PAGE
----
COVID-19 has sped up the world’s digital transformation, triggering new global payment trends. Both retailers and shoppers have been pushed online, and they have had to adapt fast.
It’s been said before, but I’ll say it again: eCommerce is evolving.
That is the nature of emergencies. They fast-forward historical processes. Decisions that in normal times could take years of deliberation are passed in a matter of hours.
The same is true for eCommerce. In these unprecedented circumstances, new trends have emerged. Business is migrating online. Unexpected industry sectors boom in popularity. Innovative global payment strategies are introduced.
Much attention has been paid to the most vulnerable: the elderly. But what about the usual trendsetters? The millennial generation still has a large impact on eCommerce and global payment trends.
Before we go any further, let’s define millennials. In recent weeks, there seems to have been some confusion on the subject. When American students were shown partying on their spring break, politicians were quick to attack ‘irresponsible’ millennials. But as millennials themselves will attest: the youngest millennial graduated five years ago.
The exact years vary, but the consensus appears to be that the millennial generation is defined as those individuals born in or around 1981-1996. In other worlds, the youngest millennial will be 25 this year while the oldest is hitting 40.
Financial Habits of the Millennial Generation: Defining Global Payment Trends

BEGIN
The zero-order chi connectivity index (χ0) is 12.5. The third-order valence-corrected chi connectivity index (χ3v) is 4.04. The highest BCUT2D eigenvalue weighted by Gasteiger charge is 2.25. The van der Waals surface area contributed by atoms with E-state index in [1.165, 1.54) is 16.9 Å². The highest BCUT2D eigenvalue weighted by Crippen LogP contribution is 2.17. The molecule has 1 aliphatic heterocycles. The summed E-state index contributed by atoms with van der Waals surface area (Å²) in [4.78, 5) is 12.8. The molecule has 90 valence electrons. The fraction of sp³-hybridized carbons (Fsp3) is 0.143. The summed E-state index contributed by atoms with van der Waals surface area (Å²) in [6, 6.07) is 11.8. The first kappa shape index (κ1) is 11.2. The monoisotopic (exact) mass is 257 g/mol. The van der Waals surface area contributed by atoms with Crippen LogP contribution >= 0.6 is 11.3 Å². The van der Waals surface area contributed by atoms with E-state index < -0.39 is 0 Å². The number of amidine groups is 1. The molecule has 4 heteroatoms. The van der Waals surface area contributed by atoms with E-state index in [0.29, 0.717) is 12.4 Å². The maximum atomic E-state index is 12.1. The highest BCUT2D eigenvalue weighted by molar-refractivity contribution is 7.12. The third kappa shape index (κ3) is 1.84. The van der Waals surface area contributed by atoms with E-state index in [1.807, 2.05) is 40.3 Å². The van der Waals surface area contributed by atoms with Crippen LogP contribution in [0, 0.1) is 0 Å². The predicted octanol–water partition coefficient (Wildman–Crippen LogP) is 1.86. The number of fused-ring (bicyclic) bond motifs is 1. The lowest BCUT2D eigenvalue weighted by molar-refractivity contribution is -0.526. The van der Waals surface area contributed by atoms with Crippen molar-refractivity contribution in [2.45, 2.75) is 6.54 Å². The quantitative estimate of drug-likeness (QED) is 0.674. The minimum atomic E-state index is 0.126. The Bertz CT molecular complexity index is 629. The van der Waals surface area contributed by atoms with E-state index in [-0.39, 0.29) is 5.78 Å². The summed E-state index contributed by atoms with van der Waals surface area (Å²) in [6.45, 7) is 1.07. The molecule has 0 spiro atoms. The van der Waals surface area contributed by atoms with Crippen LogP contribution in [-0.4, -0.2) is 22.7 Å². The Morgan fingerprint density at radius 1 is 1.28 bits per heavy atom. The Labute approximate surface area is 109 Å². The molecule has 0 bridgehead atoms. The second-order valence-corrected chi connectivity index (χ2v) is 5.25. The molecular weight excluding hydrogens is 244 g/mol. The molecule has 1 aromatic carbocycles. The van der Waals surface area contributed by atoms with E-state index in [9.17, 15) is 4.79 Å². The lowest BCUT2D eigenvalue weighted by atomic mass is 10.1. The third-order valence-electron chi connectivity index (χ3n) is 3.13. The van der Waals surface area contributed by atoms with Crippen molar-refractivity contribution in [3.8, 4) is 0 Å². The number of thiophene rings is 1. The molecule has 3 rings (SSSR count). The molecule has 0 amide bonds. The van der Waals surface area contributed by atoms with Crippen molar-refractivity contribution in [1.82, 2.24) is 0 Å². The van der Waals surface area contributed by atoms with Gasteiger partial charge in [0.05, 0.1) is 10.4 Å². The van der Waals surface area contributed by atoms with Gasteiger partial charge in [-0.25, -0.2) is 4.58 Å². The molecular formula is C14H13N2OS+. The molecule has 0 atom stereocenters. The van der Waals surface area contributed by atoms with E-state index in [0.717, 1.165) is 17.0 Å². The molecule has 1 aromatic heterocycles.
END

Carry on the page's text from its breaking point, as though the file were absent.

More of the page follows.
Several things define the millennials, but probably the most obvious and consequential is the fact that they are the first digital natives. The previous generations grew up in an analogue world and had to pick up the digital lifestyle later in life. They have been remarkably successful: research suggests that Gen Xers shop online almost as much as Millennials, with the much-maligned Boomers not far behind. Still, the digital natives are an increasingly important group of consumers for eCommerce businesses.
In fact, eCommerce increasingly seems like a redundant term. The digital transformation shows no signs of abating; at times it feels that almost all commerce is turning into eCommerce. Why wouldn’t it? As we continue to stay safe by staying indoors, there’s no reason for us to switch to non-digital methods of payment. And the world is adapting. New sectors of eCommerce have sprung up, filling the niches millennial lifestyles demand.
Probably more importantly, millennials are increasingly mature consumers. Even the youngest millennials are out of college and entering the labour market; the oldest millennials are nearing middle age. As a generation, we’re settled. Most of us have jobs, families, and a mortgage. This means we’re in a financial position to make higher value purchases.
As everything heads online, it’s tempting to think that simplification and streamlining of payment processes is oriented towards older generations, who are just coming to grips with the fast pace of digital transformation. Not so. Millennials are just as much – if not more so – focussed on user experience. And if the user experience isn’t right, those high value purchases will be made elsewhere.